Though I have never been overweight, I do know exactly what it is like to be judged for my size and hear unkind comments about what I look like. Shouldn’t we shift weight issues to health, rather than appearances?
I was a super skinny girl growing up. I was teased relentlessly for it.
And I was just naturally this way. I ATE and I ate a lot. My own dad would tease me and say I was a human garbage disposal because I ate so much.
But what if I wasn’t naturally this way? What if I was starving myself? Be careful who you make unwarranted comments to!
In high school I was actually nicknamed ‘Annie’ which was short for anorexia.
I was called Olive Oil (from Popeye) by the older folks.
I did a bake off as a charity event and brought cookies. The gentleman I gave it too said – honey, you eat them. You need it more than I do.
I had a gym teacher tell me I was too fragile for sports.
I had another gym teacher tell me that if I wanted to raise money for my school, all I had to do was sit outside with a cup and people would feel sorry for me and give me money.
I had an art teacher say I was a weakling and I would need help with my clay making project.
All great stuff to say to a growing girl in front of her peers.
ugly-thin-skinny-shaming
Maybe I have never been fat, but I certainly have struggled with body issues and confidence issues because of it.
Breasts? Um, what are those?
A booty? Does a bony one count?
I sleep with a half a dozen pillows because my bones rub into each other and it makes me nuts.
As an adult people are less likely to make such rude comments to me, but as an adult I still struggle with body issues. Maybe you are the kind of person who simply looks at a brownie and puts on 5 lbs. Well I look at a dumbbell and my muscles shrink. I still have to work damn hard at keeping myself fit and cellulite plagues us skinny ladies too. And as an adult I am now thin, no longer a skinny kid, and that helps – sometimes. It is certainly easier to put on weight now than it used to be.
I don’t hear anyone ask overweight people things like –
Do you even eat? (Ummm, yes, I do and more than you think)
Have you ever considered a boob job? (Uh, sure you gonna pay for it?)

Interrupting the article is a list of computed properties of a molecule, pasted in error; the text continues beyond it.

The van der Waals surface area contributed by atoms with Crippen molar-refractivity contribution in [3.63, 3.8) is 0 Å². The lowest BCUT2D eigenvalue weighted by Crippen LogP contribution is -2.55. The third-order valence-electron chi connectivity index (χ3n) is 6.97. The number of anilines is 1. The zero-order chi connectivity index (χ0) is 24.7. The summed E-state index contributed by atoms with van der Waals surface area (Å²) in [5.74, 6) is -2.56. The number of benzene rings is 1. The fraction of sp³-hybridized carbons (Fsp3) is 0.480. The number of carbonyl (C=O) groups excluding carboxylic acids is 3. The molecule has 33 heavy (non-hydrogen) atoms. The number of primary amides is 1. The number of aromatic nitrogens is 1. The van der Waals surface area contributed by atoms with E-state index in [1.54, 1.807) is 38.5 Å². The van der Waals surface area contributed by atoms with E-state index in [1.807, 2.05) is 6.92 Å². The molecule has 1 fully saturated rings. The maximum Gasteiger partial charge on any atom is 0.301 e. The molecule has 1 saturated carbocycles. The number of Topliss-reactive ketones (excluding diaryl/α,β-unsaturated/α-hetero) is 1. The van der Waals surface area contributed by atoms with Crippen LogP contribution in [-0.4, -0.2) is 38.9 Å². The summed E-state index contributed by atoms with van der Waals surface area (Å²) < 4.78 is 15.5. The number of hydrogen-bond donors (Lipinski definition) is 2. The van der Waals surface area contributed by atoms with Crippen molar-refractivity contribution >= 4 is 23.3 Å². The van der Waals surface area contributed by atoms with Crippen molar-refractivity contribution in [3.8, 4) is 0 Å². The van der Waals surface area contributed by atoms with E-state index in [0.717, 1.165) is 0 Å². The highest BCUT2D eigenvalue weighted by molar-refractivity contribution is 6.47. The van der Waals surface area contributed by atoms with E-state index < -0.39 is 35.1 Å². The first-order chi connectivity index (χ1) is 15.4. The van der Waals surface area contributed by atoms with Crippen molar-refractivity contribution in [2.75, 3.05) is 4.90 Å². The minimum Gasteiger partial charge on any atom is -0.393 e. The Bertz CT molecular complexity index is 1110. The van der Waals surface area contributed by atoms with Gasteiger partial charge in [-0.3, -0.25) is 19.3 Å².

How much do you weigh anyways? (Sigh….)
Oh, you work out? (YES! Can’t you see my muscles?!)
Ah! You have cellulite? (Yep, and thanks for pointing it out)
Taking care of my health is still a priority and can be a struggle for thinner women as there are no outward signs that your cholesterol and blood sugar are too high. We don’t have as much incentive to stay away from bad foods, especially when you have everybody telling you – you should eat more.
 Do I struggle with my weight? No. Do I struggle with my body image? Food choices? You bet. And the unkind words and comments that people feel are OK to say to a thin woman doesn’t help.
Skinny shaming is not okay.Anyone who thinks it’s okay to comment on or mock a skinny girl’s body needs to recognize his or her own internalized prejudice. Skinny shaming is body shaming. It’s harmful, and it’s real, and we need to stop it just like we need to stop fat shaming.
I remember what I learned in Kindergarten – If you don’t have something nice to say, then don’t bother to say it at all.
Feel free to follow me on my Facebook page or check out more from me on my blog at www.zuzanaorbodyrockaddict.blogspot.com

EDITOR’S NOTES:

– from Taylor Oakes

As the body in the featured image, I’d also like to note that extremely skinny DOES NOT indicate health. That is me – I am constantly swaying between a size 0 and 2. I’ve never been larger than a size 3 and have even dipped down to a 00. You can see my ribs and my spine if I move certain ways and my torso is exposed.

That being said, for my height (5″2) and size, my body fat percentage is higher than average. I have a very large bust but a very tiny rib cage & waist – looking even thinner. I have a decent amount of fat on my hips, stomach and butt. I have cellulite. I have stretch marks. I have a muffin top. All because I have a bad relationship with food.

I loooove salt. I looove fatty foods. And I’m an emotional eater. That being said, my body composition & stature keep me relatively small.

That does not make me healthy.

But that also does not make me underweight, anorexic, or “too thin”.

It just makes me, me. I’m working to be fitter, healthier, stronger and more consistent. But as that happens and I lose fat, I actually get smaller.

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The last photo is not the best example, but is me at my leanest. I had definition in my stomach, my arms, all over. But was SO. INCREDIBLY. THIN.

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And that’s technically, based on my height, age and measurements, at an ideal/fit body fat percentage. Is it what anyone would say they “prefer”? No, probably not. Myself included. It is not when I think I look the best, but it IS when I FEEL the best. Is it the worst struggle in the world to have? Absolutely not. Not even close. But it is something to keep in mind the next time you see a photo of a size two and simply assume that they starve themselves.

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